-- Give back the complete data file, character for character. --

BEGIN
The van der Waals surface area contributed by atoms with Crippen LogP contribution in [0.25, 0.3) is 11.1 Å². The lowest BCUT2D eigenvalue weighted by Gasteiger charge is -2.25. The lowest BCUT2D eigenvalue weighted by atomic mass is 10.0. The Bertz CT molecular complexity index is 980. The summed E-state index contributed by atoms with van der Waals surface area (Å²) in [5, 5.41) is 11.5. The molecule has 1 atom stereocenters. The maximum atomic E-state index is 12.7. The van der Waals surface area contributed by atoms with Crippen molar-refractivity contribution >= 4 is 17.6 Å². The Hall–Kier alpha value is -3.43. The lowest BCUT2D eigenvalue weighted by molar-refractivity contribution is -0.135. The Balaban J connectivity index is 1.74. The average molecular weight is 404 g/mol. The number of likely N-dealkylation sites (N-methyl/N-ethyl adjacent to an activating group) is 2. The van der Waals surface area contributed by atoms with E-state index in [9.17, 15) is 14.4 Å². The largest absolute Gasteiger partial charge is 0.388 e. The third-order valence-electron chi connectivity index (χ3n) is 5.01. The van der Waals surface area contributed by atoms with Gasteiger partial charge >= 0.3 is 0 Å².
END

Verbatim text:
The van der Waals surface area contributed by atoms with Crippen LogP contribution in [0.25, 0.3) is 11.1 Å². The lowest BCUT2D eigenvalue weighted by Gasteiger charge is -2.25. The lowest BCUT2D eigenvalue weighted by atomic mass is 10.0. The Bertz CT molecular complexity index is 980. The summed E-state index contributed by atoms with van der Waals surface area (Å²) in [5, 5.41) is 11.5. The molecule has 1 atom stereocenters. The maximum atomic E-state index is 12.7. The van der Waals surface area contributed by atoms with Crippen molar-refractivity contribution >= 4 is 17.6 Å². The Hall–Kier alpha value is -3.43. The lowest BCUT2D eigenvalue weighted by molar-refractivity contribution is -0.135. The Balaban J connectivity index is 1.74. The average molecular weight is 404 g/mol. The number of likely N-dealkylation sites (N-methyl/N-ethyl adjacent to an activating group) is 2. The van der Waals surface area contributed by atoms with E-state index in [9.17, 15) is 14.4 Å². The largest absolute Gasteiger partial charge is 0.388 e. The third-order valence-electron chi connectivity index (χ3n) is 5.01. The van der Waals surface area contributed by atoms with Gasteiger partial charge >= 0.3 is 0 Å².